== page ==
Ho­tels for dogs and sham­poos for cats: Pet prod­ucts, ser­vices set to boom

China Daily (Hong Kong) - - BUSINESS - By REN XIAOJIN renx­i­ao­jin@chi­nadaily.com.cn

China’s pet mar­ket will grow an­nu­ally at an av­er­age 20.5 per­cent to ex­ceed 200 bil­lion yuan ($29.5 bil­lion) in sales by the end of 2020, ac­cord­ing to an in­dus­try re­port from Guangzhou Yourpet Net­work Tech­nol­ogy Inc.

The grow­ing num­ber of pet own­ers in China are more will­ing now than in the past to spend on their furry friends, spawn­ing an in­dus­try chain cov­er­ing prod­ucts and ser­vices. The fo­cus is no longer on just an­i­mal breeds and vet­eri­nary ser­vices.

Branded food, im­ported medicine, and a plethora of lifestyle-re­lated prod­ucts like pet cages, sham­poos, show­ers, beauty items and gar­ments are prom­i­nent pet prod­ucts.

Ser­vices com­prise food and nu­tri­tion clin­ics, pho­tog­ra­phy, beauty par­lors, in­sur­ance, styling, nail paint­ing, groom­ing, pet walks, health­care, train­ing and pet ho­tels.

The last-men­tioned busi­ness line has taken off in a big way in China. For in­stance, Banlv Vet, a pet ho­tel in Ning- bo, Zhe­jiang prov­ince, is equipped with a san­i­tized surgery room, a se­cure ac­cess sys­tem, a cen­tral­ized tem­per­a­ture and hu­mid­ity con­trol sys­tem and closed cir­cuit TV cam­eras that mon­i­tor ev­ery room.

It is now up­grad­ing its fa­cil­ity to make sure ev­ery furry lit­tle guest has a won­der­ful stay while its own­ers are away. “Last year, we in­vested quite a lot in up­grad­ing to the mod­ern sys­tem, in­clud­ing the cage made of bet­ter ma­te­rial,” said Xu Shan­shan, a vet and the owner of Banlv Vet. “Pet own-

Pet own­ers are be­com­ing picky about ser­vices like pet ho­tels.” Xu Shan­shan, a vet and the owner of Banlv Vet

ers are be­com­ing picky about ser­vices like pet ho­tels. They would love to pay more for bet­ter ser­vices like branded food, im­ported medicine and pet sham­poo.”

Banlv started as a small vet shop out­side a res­i­den­tial com­pound five years ago. Back then, it used to have only one re­tired vet on its staff. It also had sim­ple fold­able pet cages and an open surgery ta­ble. Banlv is beef­ing up its staff with more vet­eri­nary grad­u­ates and pet nurses.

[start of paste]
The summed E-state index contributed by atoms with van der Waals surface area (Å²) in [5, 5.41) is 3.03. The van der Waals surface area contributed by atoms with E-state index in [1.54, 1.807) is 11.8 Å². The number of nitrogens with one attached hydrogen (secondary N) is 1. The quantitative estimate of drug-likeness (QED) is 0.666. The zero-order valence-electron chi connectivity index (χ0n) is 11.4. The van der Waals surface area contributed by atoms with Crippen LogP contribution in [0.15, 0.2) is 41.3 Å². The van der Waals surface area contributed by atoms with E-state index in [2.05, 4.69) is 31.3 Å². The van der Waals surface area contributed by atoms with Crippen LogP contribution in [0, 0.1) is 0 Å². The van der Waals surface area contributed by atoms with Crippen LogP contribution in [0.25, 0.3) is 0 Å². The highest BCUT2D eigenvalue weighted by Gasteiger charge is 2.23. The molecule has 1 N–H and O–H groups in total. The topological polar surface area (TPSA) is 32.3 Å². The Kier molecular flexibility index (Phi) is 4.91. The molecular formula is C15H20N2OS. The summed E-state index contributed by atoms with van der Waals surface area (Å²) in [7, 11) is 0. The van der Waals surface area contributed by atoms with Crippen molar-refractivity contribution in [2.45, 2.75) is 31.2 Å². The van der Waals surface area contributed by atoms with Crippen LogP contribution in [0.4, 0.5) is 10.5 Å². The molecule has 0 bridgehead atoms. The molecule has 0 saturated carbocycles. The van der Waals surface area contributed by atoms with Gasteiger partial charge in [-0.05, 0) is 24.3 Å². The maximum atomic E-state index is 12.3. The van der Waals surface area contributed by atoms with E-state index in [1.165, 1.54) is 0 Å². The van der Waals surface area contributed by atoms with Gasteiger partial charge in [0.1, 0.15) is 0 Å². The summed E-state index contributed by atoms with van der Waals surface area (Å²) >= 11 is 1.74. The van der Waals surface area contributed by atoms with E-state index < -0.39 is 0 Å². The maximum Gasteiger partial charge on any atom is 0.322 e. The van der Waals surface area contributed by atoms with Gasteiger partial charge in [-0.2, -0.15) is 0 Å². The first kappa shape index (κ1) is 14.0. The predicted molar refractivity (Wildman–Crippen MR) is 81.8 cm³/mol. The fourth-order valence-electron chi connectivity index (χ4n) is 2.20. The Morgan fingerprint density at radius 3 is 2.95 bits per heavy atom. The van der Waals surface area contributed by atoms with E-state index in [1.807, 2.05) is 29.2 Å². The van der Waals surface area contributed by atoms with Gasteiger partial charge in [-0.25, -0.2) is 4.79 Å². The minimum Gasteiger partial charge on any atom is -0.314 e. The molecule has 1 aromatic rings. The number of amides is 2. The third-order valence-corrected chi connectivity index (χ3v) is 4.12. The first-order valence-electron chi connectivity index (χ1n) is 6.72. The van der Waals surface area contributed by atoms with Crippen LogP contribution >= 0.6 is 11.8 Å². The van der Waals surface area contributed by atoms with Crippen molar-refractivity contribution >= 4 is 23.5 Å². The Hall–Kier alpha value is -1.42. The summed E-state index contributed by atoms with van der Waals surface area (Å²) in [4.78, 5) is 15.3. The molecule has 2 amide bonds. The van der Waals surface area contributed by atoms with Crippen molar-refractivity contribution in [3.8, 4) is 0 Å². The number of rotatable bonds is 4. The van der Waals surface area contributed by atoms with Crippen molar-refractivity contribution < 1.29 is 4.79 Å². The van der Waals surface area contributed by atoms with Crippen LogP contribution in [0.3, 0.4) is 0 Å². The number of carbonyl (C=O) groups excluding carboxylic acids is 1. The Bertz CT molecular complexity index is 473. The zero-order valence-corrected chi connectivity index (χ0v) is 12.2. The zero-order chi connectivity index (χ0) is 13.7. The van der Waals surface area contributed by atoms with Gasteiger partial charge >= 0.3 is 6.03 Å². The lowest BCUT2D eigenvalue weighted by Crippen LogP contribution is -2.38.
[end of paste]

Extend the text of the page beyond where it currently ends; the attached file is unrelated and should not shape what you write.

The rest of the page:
“It used to cost 20 yuan for a small-sized dog shower. Now it costs 50 yuan, and hun­dreds (of yuan more) for styling, nail paint­ing and groom­ing,” said Wang Yunya, a reg­u­lar cus­tomer of Banlv. “Dur­ing Spring Fes­ti­val, I spent 2,000 yuan for my three lit­tle dogs to stay here for a week.”

Ac­cord­ing to the Na­tional Statis­tics Bureau, China is on its way to be­com­ing the third­largest pet mar­ket af­ter the United States and Ja­pan. From 2010 to 2016, the lo­cal mar­ket has been grow­ing an­nu­ally at al­most 50 per­cent on av­er­age.

Neil Wang, pres­i­dent of the China unit of Frost & Sul­li­van, a global con­sult­ing firm, said per-capita GDP in China has reached $8,576, lay­ing the foun­da­tion for a boom in the pet mar­ket. Higher in­comes, he said, spur con­sump­tion up­grades and peo­ple are more will­ing to pay for bet­ter food, health­care, beauty prod­ucts and train­ing for their pets.

But the mar­ket is some dis­tance from pro­duc­ing its first uni­corn startup. Com­pa­nies in the pet mar­ket are still busy build­ing their brands. Wang Tiange, who owns five Chi­huahua dogs, said, “Some­times, I don’t know which Chi­nese dog food to buy be­cause there are so many of them and none of them is a dom­i­nat­ing brand. And I don’t think there is a rec- og­niz­able brand in dog clothes or other daily prod­ucts. So I usu­ally buy im­ported brands.”

Neil Wang said China has too many small com­pa­nies in the pet mar­ket, more so be­cause of in­suf­fi­cient reg­u­la­tion. How­ever, with more in­vestors en­ter­ing the mar­ket, it will hope­fully see some big com­pa­nies lead­ing the way in fu­ture, he said.

WANG KANGKANG / FOR CHINA DAILY

A dog en­joys a hair­cut at a pet store in Suzhou, Jiangsu prov­ince.

REUTERS

Pedes­tri­ans walk past an of­fice build­ing in Bei­jing's Cen­tral Busi­ness District.

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